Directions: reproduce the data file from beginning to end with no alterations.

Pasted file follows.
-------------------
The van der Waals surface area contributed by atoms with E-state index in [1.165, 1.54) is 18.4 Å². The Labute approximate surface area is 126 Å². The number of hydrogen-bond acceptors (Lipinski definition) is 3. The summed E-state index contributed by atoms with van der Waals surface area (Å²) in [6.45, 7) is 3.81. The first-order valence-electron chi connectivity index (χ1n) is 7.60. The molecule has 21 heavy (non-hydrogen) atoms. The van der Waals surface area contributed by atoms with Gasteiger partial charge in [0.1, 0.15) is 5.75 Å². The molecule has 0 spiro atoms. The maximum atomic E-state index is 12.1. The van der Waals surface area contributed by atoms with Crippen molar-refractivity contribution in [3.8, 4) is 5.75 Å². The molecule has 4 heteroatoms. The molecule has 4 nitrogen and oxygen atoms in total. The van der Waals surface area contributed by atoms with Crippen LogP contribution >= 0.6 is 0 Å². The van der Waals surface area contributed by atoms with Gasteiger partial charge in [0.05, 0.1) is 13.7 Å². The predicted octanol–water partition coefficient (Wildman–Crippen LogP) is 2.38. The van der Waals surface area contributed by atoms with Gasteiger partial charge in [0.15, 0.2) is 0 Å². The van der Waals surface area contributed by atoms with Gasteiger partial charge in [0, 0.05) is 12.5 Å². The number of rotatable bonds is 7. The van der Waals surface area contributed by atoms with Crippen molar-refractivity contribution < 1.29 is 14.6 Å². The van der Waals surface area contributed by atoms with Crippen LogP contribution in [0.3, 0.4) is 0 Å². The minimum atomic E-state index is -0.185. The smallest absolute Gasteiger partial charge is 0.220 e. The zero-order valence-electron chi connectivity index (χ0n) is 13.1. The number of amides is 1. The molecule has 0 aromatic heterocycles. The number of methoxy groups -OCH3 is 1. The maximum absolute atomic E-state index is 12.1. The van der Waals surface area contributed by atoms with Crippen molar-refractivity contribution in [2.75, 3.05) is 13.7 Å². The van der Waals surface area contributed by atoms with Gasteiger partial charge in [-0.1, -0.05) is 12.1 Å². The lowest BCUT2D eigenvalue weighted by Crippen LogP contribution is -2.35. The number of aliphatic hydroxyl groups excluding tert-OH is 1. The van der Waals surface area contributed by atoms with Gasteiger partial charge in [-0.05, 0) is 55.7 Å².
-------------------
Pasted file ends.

The van der Waals surface area contributed by atoms with E-state index in [1.165, 1.54) is 18.4 Å². The Labute approximate surface area is 126 Å². The number of hydrogen-bond acceptors (Lipinski definition) is 3. The summed E-state index contributed by atoms with van der Waals surface area (Å²) in [6.45, 7) is 3.81. The first-order valence-electron chi connectivity index (χ1n) is 7.60. The molecule has 21 heavy (non-hydrogen) atoms. The van der Waals surface area contributed by atoms with Gasteiger partial charge in [0.1, 0.15) is 5.75 Å². The molecule has 0 spiro atoms. The maximum atomic E-state index is 12.1. The van der Waals surface area contributed by atoms with Crippen molar-refractivity contribution in [3.8, 4) is 5.75 Å². The molecule has 4 heteroatoms. The molecule has 4 nitrogen and oxygen atoms in total. The van der Waals surface area contributed by atoms with Crippen LogP contribution >= 0.6 is 0 Å². The van der Waals surface area contributed by atoms with Gasteiger partial charge in [0.05, 0.1) is 13.7 Å². The predicted octanol–water partition coefficient (Wildman–Crippen LogP) is 2.38. The van der Waals surface area contributed by atoms with Gasteiger partial charge in [0.15, 0.2) is 0 Å². The van der Waals surface area contributed by atoms with Gasteiger partial charge in [0, 0.05) is 12.5 Å². The number of rotatable bonds is 7. The van der Waals surface area contributed by atoms with Crippen molar-refractivity contribution < 1.29 is 14.6 Å². The van der Waals surface area contributed by atoms with Crippen LogP contribution in [0.3, 0.4) is 0 Å². The minimum atomic E-state index is -0.185. The smallest absolute Gasteiger partial charge is 0.220 e. The zero-order valence-electron chi connectivity index (χ0n) is 13.1. The number of amides is 1. The molecule has 0 aromatic heterocycles. The number of methoxy groups -OCH3 is 1. The maximum absolute atomic E-state index is 12.1. The van der Waals surface area contributed by atoms with Crippen molar-refractivity contribution in [2.75, 3.05) is 13.7 Å². The van der Waals surface area contributed by atoms with Gasteiger partial charge in [-0.1, -0.05) is 12.1 Å². The lowest BCUT2D eigenvalue weighted by Crippen LogP contribution is -2.35. The number of aliphatic hydroxyl groups excluding tert-OH is 1. The van der Waals surface area contributed by atoms with Gasteiger partial charge in [-0.05, 0) is 55.7 Å².